Women’s prose writing has exploded on the literary scene in Ukraine just prior to and following Ukrainian independence in 1991. Over the past two decades scores of fascinating new women authors have emerged. These authors write in a wide variety of styles and genres including short stories, novels, essays, and new journalism. In the collection you will find: realism, magical realism, surrealism, the fantastic, deeply intellectual writing, newly discovered feminist perspectives, philosophical prose, psychological mysteries, confessional prose, and much more.
You’ll find an entire gamut of these Ukrainian women writers’ experiences that range from deep spirituality to candid depictions of sexuality and interpersonal relations. You’ll find tragedy and humor and on occasion humor in the tragedy. You’ll find urban prose, edgy, caustic, and intellectual; as well as prose harkening back to village life and profound tragedies from the Soviet past that have left marks of trauma on an entire nation. This is a collection of Ukrainian women’s stories, histories that serve to tell her unique stories in English translation. Substantial excerpts from novels and translations of complete shorter works of each author will give the reader deep insight into this burgeoning phenomenon of contemporary Ukrainian women’s prose.
The volume will include 18 contemporary writers: Lina Kostenko, Emma Andijewska, Nina Bichuya, Sofia Maidanska, Ludmyla Taran, Liuko Dashvar, Maria Matios, Eugenia Kononenko, Oksana Zabuzhko, Iren Rozdobudko, Natalka Sniadanko, Larysa Denysenko, Svitlana Povaljajeva, Svitlana Pyrkalo, Dzvinka Matiash, Irena Karpa, Tanya Malyarchuk, and Sofia Andrukhovych.
The volume is compiled, edited and accompanied with a critical introduction by Michael M. Naydan, Woskob Family Professor of Ukrainian Studies at The Pennsylvania State University. Seventeen different translators from around the world have contributed translations to the volume.
Glagoslav Publications sincerely thanks Oksana Zhelisko, a talented fine artist who provided the cover art for this book. The painting “April” from the series Twelve Months-A Dozen Moods perfectly reflects the mystery of Her soul.
For those who wish to delve further into certain of the writers presented here, translations of novels by Maria Matios, Larysa Denysenko, and Iren Rozdobudko are currently available with Glagoslav.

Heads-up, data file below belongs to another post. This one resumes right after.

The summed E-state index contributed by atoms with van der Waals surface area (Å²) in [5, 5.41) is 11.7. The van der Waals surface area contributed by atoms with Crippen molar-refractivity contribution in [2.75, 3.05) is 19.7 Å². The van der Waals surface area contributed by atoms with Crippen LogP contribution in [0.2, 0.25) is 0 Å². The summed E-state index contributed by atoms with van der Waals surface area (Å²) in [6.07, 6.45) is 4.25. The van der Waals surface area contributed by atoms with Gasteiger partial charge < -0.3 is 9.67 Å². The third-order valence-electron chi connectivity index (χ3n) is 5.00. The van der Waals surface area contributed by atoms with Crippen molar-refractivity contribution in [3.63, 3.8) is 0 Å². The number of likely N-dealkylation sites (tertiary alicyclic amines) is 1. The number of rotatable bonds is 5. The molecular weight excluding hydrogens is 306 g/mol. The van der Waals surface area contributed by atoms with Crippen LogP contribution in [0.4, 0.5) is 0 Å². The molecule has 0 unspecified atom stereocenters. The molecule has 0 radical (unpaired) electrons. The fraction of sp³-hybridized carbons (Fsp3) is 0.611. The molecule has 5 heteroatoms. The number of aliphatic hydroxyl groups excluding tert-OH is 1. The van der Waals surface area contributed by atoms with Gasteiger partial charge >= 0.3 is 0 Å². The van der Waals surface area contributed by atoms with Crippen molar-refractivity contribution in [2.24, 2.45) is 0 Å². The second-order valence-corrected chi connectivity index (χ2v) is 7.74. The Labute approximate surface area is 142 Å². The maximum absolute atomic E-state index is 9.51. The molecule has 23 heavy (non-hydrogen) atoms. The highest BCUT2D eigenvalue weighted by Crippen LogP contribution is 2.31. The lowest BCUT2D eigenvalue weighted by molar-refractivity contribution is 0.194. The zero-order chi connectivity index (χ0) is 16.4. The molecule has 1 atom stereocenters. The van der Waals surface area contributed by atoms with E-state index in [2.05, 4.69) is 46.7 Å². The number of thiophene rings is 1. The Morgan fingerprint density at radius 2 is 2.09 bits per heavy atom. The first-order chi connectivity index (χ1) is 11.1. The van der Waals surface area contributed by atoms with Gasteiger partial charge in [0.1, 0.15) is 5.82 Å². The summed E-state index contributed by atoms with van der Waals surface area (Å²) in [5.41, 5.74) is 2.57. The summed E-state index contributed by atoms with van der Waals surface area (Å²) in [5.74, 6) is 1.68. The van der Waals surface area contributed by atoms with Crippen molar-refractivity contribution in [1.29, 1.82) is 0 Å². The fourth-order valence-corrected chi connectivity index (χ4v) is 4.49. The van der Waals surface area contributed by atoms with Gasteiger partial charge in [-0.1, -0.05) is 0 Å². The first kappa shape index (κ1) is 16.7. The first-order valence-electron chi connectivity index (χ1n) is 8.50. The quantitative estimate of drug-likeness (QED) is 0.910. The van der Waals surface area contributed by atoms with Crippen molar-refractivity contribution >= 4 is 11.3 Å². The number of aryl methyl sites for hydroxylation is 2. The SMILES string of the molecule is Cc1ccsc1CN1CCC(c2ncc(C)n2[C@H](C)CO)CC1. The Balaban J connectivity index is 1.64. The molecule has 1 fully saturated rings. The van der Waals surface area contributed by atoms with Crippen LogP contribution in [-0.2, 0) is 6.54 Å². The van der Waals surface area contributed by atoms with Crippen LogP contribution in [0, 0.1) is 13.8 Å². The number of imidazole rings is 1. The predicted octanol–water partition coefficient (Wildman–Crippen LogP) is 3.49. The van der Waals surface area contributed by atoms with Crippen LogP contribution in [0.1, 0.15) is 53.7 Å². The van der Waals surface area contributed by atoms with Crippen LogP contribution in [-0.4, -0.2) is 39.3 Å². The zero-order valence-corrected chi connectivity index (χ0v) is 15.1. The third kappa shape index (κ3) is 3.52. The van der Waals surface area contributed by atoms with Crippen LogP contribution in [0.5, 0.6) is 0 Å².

Compiled by Michael M. Naydan.
"Whether Naydan took the gynocritical approach in promoting specifically women writers, or just wished to promote new Ukrainian literary works, his anthology for English-‐‑speaking readers achieves both objectives quite successfully." Larissa M. L. Zaleska Onyshkevych, East/West: Journal of Ukrainian Studies
"More than just showing that there’s a whole wealth of female fiction writers beyond the poets of the Soviet period, this anthology also shows their adeptness at presenting multiple voices: women and men, young and old, urban and rural. In other words, female writers in Ukraine are not just interesting because they shed light on that mysterious “female psychological perspective” but because they are talented artists in their own right -so talented, in fact, that they escape simple taxonomy." Ali Kinsella, World Literature Today
"This biggish book is a welcome addition to the still smallish corpus of Ukrainian literature in English translation. Edited by the prolific literary translator into English from Ukrainian and Russian, Michael M. Naydan, the collection comprises 40 texts by 18 women authors ..." Marko Pavlyshyn, Canadian Slavonic Papers: Revue Canadienne des Slavistes
Michael M. Naydan
Michael Naydan is Woskob Family Professor of Ukrainian Studies and teaches Ukrainian and Russian language and literature at The Pennsylvania State University. He received his BA and MA from The American University, and his Ph.D. from Columbia University.
He has published over 30 articles on literary topics and more that 50 translations in journals and anthologies. His books of translations include: The Poetry of Lina Kostenko: Wanderings of the Heart (1990), Marina Tsvetaeva's "After Russia" (1992), "The Windows of Time Frozen" and Other Stories by Yuri Vynnychuk (2000), Yuri Andrukhovych’s novel Perverzion (2005), and The Essential Poetry of Bohdan Ihor Antonych: Ecstasies and Elegies (2010).
He co-edited and co-translated From Three Worlds: New Writing from Ukraine (1996) as well as the anthology A Hundred Years of Youth: A Bilingual Anthology of 20th Century Ukrainian Poetry (2000).With Slava Yastremski he has co-translated a book of Olga Sedakova's poetry, Poems and Elegies (2004), Igor Klekh's prose, A Country the Size of Binoculars (2004), and Olga Sedakova’s collection Freedom to Believe: Philosophical and Cultural Essays (2010).
He has received the 1993 Eugene Kayden Meritorious Achievement Award in Translation, the 1996, 2006 and 2008 Award in Translation from the American Association of Ukrainian Studies, and the Nytchenko Prize from the League of Ukrainian Philanthropists (2001).